But things get even more complicated when any construction involves Native Americans. The early history of the United States in regards to treatment of its indigenous peoples is not one that Americans can view with much pride. During the rapid westward expansion of the United States, whole tribes of Indians were forced off of land they had occupied for centuries and relocated to reservations. In an attempt to make up for that forced relocation, laws have been passed over the past hundred years or so that take into account the fact that where Native Americans live now, may have no relationship to where they lived historically.

That means land that American Indians don't occupy may be the places where they raised their families and buried their dead, and so have great religious and archaeological significance. To take this into account, when the Army is considering any construction project, they "must make a reasonable and good faith effort to identify Indian tribes that attach such significance but may now live at great distances from the undertaking's area of potential effect." In other words, Native Americans have to be consulted before things get dug up on land where they once lived.

And that's the problem!

The Standing Rock Sioux say that in this case the Army Corps didn't consult them. The Army Corps and Dakota Access says they did, in a statement they sent VOA the company said "The Army Corps and Dakota Access carefully considered the views of all potentially affected tribes that chose to participate in the consultative process prescribed by Congress, and fully complied with both the letter and the spirit of the National Historic Preservation Act." That back and forth is still being decided by U.S. legal authorities. The most recent court decision came down in favor of the Pipeline in September when a district judge ruled that the Army Corps "likely complied" with the law and allowed construction to move forward.

Then, within hours of that ruling, the Justice Department, the Department of the Army and the Interior Department sent out an injuction stopping any construction on that land the Sioux say is sacred. In a joint statement the three departments said the decision to stop construction would allow them to "determine whether it will need to reconsider any of its previous decisions regarding the Lake Oahe site under the National Environmental Policy Act (NEPA) or other federal laws."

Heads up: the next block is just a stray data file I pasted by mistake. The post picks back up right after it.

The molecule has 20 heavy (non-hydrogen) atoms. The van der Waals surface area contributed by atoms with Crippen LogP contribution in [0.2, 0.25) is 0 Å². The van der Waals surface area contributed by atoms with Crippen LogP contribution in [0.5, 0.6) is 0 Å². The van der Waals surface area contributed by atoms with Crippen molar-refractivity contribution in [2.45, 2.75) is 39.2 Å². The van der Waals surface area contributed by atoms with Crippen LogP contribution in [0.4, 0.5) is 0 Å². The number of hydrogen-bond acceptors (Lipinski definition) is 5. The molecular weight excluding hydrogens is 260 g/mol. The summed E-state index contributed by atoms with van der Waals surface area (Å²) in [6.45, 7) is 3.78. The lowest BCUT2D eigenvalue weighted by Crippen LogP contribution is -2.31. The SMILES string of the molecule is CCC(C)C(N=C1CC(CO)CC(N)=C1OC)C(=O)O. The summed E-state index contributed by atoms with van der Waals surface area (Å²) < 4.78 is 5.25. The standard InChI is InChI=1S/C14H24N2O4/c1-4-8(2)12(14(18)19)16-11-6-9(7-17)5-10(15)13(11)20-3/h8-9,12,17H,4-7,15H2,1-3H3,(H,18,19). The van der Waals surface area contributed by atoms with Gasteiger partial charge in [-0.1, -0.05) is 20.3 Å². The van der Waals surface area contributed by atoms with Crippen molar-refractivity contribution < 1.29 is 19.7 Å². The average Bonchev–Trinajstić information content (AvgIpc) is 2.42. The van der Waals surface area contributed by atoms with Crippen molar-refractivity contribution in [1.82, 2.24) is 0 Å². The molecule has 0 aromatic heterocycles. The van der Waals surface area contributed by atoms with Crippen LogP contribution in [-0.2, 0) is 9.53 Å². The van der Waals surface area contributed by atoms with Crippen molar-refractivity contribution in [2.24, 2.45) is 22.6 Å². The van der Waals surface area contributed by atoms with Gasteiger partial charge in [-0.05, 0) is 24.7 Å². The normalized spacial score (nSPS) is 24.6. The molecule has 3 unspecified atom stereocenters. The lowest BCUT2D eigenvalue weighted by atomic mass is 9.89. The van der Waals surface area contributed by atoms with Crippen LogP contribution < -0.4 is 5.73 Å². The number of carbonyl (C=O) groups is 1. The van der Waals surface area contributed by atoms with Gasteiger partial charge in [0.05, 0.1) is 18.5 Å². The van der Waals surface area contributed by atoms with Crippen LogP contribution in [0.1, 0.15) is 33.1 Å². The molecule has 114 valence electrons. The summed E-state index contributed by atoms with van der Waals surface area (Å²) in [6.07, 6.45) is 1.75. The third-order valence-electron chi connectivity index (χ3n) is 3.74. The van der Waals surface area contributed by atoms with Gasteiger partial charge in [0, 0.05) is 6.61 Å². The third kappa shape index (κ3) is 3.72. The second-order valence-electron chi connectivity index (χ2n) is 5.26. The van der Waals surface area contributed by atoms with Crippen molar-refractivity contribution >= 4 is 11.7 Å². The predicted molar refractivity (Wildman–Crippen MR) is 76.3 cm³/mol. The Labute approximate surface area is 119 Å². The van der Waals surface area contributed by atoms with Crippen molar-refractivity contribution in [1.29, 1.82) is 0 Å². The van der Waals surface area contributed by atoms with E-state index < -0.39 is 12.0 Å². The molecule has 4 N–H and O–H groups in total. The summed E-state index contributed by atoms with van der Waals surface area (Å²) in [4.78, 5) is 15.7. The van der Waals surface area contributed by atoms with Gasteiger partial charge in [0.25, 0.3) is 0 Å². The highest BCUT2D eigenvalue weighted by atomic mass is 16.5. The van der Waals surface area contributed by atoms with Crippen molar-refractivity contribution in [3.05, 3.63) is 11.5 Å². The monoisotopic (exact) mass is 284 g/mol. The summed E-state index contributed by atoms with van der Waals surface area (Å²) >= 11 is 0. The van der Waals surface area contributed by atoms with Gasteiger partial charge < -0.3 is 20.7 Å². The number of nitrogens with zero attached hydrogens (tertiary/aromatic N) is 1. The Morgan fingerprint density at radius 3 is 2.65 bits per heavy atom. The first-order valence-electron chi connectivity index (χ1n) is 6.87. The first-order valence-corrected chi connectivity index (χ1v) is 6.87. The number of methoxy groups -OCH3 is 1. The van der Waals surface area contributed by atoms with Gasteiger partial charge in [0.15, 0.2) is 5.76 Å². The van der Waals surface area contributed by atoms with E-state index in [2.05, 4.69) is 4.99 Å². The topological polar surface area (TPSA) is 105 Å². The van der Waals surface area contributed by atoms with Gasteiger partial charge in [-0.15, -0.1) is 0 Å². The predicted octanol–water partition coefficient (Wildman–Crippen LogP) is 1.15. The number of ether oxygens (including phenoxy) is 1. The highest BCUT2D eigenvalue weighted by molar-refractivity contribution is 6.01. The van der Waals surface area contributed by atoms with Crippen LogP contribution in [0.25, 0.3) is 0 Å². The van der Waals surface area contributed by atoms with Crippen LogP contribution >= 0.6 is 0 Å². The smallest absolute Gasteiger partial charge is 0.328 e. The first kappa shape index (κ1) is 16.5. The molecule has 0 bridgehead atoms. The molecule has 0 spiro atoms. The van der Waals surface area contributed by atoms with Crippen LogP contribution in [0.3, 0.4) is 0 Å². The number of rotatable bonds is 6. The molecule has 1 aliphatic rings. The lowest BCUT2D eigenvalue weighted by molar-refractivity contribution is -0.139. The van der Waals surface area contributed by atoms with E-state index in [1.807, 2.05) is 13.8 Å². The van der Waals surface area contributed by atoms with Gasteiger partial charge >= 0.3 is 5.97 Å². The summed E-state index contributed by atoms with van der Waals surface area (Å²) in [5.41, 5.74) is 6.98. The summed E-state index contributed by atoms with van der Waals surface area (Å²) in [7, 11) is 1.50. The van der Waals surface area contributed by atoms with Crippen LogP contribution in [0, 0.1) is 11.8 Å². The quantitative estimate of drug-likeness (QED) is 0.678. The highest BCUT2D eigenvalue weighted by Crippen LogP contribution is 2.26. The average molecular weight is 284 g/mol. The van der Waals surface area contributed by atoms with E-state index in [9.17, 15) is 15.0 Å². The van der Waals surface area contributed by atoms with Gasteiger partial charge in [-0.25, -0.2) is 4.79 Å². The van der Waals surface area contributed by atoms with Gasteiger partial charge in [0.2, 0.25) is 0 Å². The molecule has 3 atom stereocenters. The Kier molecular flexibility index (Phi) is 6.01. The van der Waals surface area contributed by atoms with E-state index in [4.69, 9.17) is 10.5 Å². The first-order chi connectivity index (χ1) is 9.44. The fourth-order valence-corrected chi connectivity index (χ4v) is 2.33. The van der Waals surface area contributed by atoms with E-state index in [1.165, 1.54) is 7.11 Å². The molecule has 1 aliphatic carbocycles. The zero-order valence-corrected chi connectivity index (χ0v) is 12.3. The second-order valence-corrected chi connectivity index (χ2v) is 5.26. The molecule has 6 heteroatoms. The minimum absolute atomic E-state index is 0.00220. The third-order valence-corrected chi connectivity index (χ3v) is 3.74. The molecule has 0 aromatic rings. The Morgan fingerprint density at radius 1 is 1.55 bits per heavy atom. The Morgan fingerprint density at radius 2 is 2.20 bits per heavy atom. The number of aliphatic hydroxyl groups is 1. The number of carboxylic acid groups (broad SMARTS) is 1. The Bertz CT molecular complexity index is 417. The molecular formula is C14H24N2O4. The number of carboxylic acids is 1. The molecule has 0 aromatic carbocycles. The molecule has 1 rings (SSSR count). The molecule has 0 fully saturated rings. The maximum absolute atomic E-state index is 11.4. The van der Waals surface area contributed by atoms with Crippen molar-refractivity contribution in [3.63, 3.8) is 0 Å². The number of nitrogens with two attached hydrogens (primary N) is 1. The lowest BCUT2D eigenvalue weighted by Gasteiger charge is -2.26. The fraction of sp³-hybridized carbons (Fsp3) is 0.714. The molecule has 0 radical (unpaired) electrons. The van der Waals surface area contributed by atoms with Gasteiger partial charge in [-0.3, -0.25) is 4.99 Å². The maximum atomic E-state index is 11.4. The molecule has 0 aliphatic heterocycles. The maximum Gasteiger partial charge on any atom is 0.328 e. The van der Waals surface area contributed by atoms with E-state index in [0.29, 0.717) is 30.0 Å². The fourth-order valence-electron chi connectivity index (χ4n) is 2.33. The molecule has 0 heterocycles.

VOA Spoke to Phil McKenna who has been reporting on this story for Inside Climate News and he believes "that announcement from the Obama administration galvanized the opposition." VOA also spoke with Catherine Collentine from the Sierra Club who says the Obama Administration must step in. "This is one of those examples," she says, "where the administration should see that this should not have happened and this never should have started." The protestors are demanding that the Army Corps of Engineers conduct what McKenna calls "an Environmental Impact Statement." He adds, "They are also challenging the fact tracking process" the Army Corps used to approve the pipeline."

So what did they say about this pipeline?

But as the legal case moves forward hundreds of people have come to Lake Oahe to join the Standing Rock Sioux in their protest against the pipeline. More than half of all the Native American tribes in the U.S. have pledged solidarity with the Sioux, and a number of members of Congress have written letters urging the Obama administration to step in and stop the pipeline.

The protests have at times been tense, construction equipment has been vandalized and security dogs have allegedly attacked and hurt protestors, including children. Also, at least two journalists have been arrested on charges of rioting, though some of those charges have been dropped.

So what happens next?

The Protestors and say they will remain on watch, and are preparing for the bitterly cold North Dakota winters.

The construction team meanwhile continues to build the pipeline in other areas where there is no controversy though the company says the delays caused by the protests are costing them billions of dollars.

The next big legal step for the case will come when the Army Corps of Engineers announces whether or not they will take a second, closer look at the possible environmental impacts of building a pipeline across the Missouri river. Mckenna says that "decision on the pipeline will be coming in weeks not months."

From the viewpoint of the Sierra Club's Collenstein the Federal government has a clear mandate. "This project is large," she says, "and has extensive impact on sacred sites that are covered" under a number of different pieces of legislation. She says that requires them to pause construction and make sure the water stays clean, and that the rights of the first Americans are respected.